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My ASA 5505 has three VLANs. One connected to the internet called outside, one for our office called office (which connects to the corporate VPN) and one for a publicly accessible resource-centre. Each VLAN is on a separate subnet.

I want to ensure that traffic from office to the vpn or internet has priority over traffic from the resource-centre. Put another way, I don't want the resource-centre traffic to overwhelm office traffic.

I can create ACLs for my two inside vlans:

access-list resource-centre-traffic extended permit ip 192.168.0.0 255.255.255.0 any
access-list resource-centre-traffic extended permit ip any 192.168.0.0 255.255.255.0
access-list office-traffic extended permit ip 172.16.0.0 255.255.255.0 any
access-list office-traffic extended permit ip any 172.16.0.0 255.255.255.0 

I think what I need to do is set up prioritization to traffic that matches office-traffic - that would mean that traffic to/from office would never be disrupted by traffic to/from the resource centre right?

I'm confused since I could also be setting up traffic policing on the resource-centre traffic, but I don't think that is what I want to do, as I don't actually care how much bandwidth the resource centre is using as long as it doesn't disrupt office traffic.

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1 Answer 1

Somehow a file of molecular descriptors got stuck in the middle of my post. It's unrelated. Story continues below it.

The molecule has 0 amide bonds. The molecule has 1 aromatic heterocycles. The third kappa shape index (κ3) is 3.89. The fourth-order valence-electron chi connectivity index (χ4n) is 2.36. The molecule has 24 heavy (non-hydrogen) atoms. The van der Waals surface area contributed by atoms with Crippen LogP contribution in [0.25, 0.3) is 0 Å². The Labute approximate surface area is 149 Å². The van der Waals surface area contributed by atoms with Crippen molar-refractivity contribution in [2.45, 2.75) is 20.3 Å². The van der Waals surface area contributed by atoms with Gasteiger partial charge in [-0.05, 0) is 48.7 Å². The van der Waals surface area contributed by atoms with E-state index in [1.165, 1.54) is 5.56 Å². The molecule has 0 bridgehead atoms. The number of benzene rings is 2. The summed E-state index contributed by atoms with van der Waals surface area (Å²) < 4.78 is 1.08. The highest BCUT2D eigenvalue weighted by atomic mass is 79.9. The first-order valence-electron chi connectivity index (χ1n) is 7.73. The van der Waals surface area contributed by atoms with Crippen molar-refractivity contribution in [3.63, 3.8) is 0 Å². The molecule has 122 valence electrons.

up vote 4 down vote accepted

While I am a big fan of the ASA platform, I will be the first to admit that QoS paradigms and capabilities are rather limited on ASA's. Standard IOS ISR's run circles around what the ASA is capable of in regard to QoS.

If you have not read both the ASA QoS Configuration Guide and the IOS QoS Solutions Guide please read them. They are required reading for understanding what Cisco (and many other vendors) mean by the truly loaded term of "quality of service." Note that the IOS guide contains many features that the ASA does not support -- and gives examples that will not work on an ASA. However, both contain a wealth of useful concepts, terms, and details regarding various QoS paradigms and concepts.

With IOS your case would be quite simple -- configure the appropriate bandwidth on the outside interface, use the Modular QoS CLI to create a class and shape traffic that matches the resource-centre-traffic ACL, fair-queue the rest.

However, with an ASA that is not possible because traffic shaping is performed on all traffic on an interface on an ASA. Traffic cannot be shaped on a specific class on the ASA platform.

With shaping not being terribly useful in your case you are left with policing and priority queuing, sometimes called Low Latency Queueing (LLQ).

You have the following options

  • Police traffic matching the resource-centre-traffic ACL
  • Priority queue traffic matching the office-traffic ACL
  • Do both at the same, that is police and priority queue traffic matching the respective ACL's.

When it comes to QoS, the KISS principle still applies. The simpler the better. It is for this reason I would advise starting out minimally and fine tune. Start with policing first.

Policing

The following policing example will rate limit (police) traffic matching the resource-centre-traffic ACL to 1 Mb/s. Know that policing will drop packets that exceed the limit ultimately causing host network stacks to retransmit and back-off settling around the policed rate. Shaping avoids this by introducing latency and not dropping, but the ASA's shaper cannot shape based on classes.